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What is Dark Energy?


Because he originally thought the Universe was static, Einstein conjectured that even the emptiest possible space, devoid of matter and radiation, might still have a dark energy, which he called a 'Cosmological Constant.' When Edwin Hubble discovered the expansion of the Universe, Einstein rejected his own idea, calling it his greatest blunder. As Richard Feynman and others developed the quantum theory of matter, they realized that 'empty space' was full of temporary ('virtual') particles continually forming and destroying themselves. Physicists began to suspect that indeed the vacuum ought to have a dark form of energy, but they could not predict its magnitude.

Through recent measurements of the expansion of the Universe, astronomers have discovered that Einstein's 'blunder' was not a blunder: some form of dark energy does indeed appear to dominate the total mass-energy content of the Universe, and its weird repulsive gravity is pulling the Universe apart. We still do not know whether or how the highly accelerated expansion in the early Universe (inflation) and the current accelerated expansion (due to dark energy) are related.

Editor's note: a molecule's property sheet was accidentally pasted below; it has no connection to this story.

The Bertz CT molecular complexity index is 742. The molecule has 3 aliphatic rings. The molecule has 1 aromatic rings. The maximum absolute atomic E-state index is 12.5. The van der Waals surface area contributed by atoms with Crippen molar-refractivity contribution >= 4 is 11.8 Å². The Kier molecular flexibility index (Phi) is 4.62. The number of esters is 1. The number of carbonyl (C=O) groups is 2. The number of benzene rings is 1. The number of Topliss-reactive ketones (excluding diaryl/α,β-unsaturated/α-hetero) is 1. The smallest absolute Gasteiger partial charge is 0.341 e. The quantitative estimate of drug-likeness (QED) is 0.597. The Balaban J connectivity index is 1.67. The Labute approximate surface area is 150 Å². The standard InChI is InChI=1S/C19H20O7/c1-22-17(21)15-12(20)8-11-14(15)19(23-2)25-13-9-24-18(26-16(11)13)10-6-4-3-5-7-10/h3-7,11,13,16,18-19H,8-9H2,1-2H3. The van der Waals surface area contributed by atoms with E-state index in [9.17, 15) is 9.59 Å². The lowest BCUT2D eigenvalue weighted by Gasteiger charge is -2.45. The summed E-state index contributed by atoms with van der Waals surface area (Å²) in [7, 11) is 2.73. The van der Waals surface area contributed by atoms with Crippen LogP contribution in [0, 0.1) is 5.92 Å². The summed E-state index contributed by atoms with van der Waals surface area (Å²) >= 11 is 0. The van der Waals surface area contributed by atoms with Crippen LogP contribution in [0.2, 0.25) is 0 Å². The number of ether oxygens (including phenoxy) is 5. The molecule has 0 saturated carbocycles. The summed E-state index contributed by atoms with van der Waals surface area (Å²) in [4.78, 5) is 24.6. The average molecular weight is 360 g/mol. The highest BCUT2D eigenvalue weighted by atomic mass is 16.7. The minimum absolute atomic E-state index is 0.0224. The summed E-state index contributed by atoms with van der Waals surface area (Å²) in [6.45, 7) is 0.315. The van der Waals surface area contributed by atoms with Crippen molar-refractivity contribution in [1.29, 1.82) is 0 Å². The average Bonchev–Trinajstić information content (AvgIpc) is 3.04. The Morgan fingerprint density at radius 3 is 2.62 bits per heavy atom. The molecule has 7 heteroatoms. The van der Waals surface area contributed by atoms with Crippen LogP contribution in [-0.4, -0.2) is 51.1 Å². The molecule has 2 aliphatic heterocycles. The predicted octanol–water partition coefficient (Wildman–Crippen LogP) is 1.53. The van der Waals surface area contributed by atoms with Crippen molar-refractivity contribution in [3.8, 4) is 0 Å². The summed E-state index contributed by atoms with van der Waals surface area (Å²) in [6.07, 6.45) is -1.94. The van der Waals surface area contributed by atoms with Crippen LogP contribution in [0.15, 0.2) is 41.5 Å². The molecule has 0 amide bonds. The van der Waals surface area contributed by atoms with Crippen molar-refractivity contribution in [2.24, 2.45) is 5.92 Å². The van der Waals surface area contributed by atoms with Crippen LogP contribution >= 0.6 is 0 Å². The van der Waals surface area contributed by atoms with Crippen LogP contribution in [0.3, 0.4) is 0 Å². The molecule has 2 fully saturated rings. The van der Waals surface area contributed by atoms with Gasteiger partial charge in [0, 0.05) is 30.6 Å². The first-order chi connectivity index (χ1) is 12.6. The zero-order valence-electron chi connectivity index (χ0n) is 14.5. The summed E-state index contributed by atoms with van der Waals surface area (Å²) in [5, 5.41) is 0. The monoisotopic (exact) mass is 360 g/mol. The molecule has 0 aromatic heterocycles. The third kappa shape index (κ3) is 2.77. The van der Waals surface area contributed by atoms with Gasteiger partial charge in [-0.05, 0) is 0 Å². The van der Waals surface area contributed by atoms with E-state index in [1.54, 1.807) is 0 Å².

A Beyond Einstein mission will measure the expansion accurately enough to learn whether this energy is a constant property of empty space (as Einstein conjectured), or whether it shows signs of the richer structure that is possible in modern unified theories of the forces of nature.

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Fact Credit:
NASA Goddard Space Flight Center
Goddard Space Flight Center Web Site

Further Reading
The Extravagant Universe: Exploding Stars, Dark Energy, and the Accelerating Cosmos
by Robert P. Kirshner


Related Web Links
Chandra
by Marshall Space Flight Center

Astronomy Picture of the Day
by Goddard Space Flight Center





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